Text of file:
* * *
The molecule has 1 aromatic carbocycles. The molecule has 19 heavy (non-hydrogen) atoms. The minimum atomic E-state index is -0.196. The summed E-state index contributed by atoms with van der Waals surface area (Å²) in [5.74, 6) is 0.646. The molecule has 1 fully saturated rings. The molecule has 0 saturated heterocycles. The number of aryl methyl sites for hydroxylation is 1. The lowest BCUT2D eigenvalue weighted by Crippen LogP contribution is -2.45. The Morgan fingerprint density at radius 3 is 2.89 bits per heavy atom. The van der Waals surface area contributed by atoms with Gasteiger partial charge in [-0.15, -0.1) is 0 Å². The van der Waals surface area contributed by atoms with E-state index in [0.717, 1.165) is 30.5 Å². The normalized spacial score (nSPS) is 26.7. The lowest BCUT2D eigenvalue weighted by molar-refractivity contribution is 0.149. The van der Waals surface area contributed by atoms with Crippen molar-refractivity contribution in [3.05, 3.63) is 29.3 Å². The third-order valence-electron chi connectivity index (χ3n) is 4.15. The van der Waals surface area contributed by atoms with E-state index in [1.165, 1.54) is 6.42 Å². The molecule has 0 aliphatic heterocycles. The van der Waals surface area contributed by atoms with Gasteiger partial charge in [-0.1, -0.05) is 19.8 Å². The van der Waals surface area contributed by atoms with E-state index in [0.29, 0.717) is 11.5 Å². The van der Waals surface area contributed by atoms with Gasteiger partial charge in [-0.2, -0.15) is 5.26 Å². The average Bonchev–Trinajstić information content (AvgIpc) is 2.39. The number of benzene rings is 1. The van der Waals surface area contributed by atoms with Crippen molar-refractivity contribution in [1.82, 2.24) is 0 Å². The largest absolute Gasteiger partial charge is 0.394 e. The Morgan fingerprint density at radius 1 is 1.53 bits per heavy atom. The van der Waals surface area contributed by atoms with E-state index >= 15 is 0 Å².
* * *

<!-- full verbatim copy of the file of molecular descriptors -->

The molecule has 1 aromatic carbocycles. The molecule has 19 heavy (non-hydrogen) atoms. The minimum atomic E-state index is -0.196. The summed E-state index contributed by atoms with van der Waals surface area (Å²) in [5.74, 6) is 0.646. The molecule has 1 fully saturated rings. The molecule has 0 saturated heterocycles. The number of aryl methyl sites for hydroxylation is 1. The lowest BCUT2D eigenvalue weighted by Crippen LogP contribution is -2.45. The Morgan fingerprint density at radius 3 is 2.89 bits per heavy atom. The van der Waals surface area contributed by atoms with Gasteiger partial charge in [-0.15, -0.1) is 0 Å². The van der Waals surface area contributed by atoms with E-state index in [0.717, 1.165) is 30.5 Å². The normalized spacial score (nSPS) is 26.7. The lowest BCUT2D eigenvalue weighted by molar-refractivity contribution is 0.149. The van der Waals surface area contributed by atoms with Crippen molar-refractivity contribution in [3.05, 3.63) is 29.3 Å². The third-order valence-electron chi connectivity index (χ3n) is 4.15. The van der Waals surface area contributed by atoms with E-state index in [1.165, 1.54) is 6.42 Å². The molecule has 0 aliphatic heterocycles. The van der Waals surface area contributed by atoms with Gasteiger partial charge in [-0.1, -0.05) is 19.8 Å². The van der Waals surface area contributed by atoms with E-state index in [0.29, 0.717) is 11.5 Å². The van der Waals surface area contributed by atoms with Gasteiger partial charge in [-0.2, -0.15) is 5.26 Å². The average Bonchev–Trinajstić information content (AvgIpc) is 2.39. The number of benzene rings is 1. The van der Waals surface area contributed by atoms with Crippen molar-refractivity contribution in [1.82, 2.24) is 0 Å². The largest absolute Gasteiger partial charge is 0.394 e. The Morgan fingerprint density at radius 1 is 1.53 bits per heavy atom. The van der Waals surface area contributed by atoms with E-state index >= 15 is 0 Å².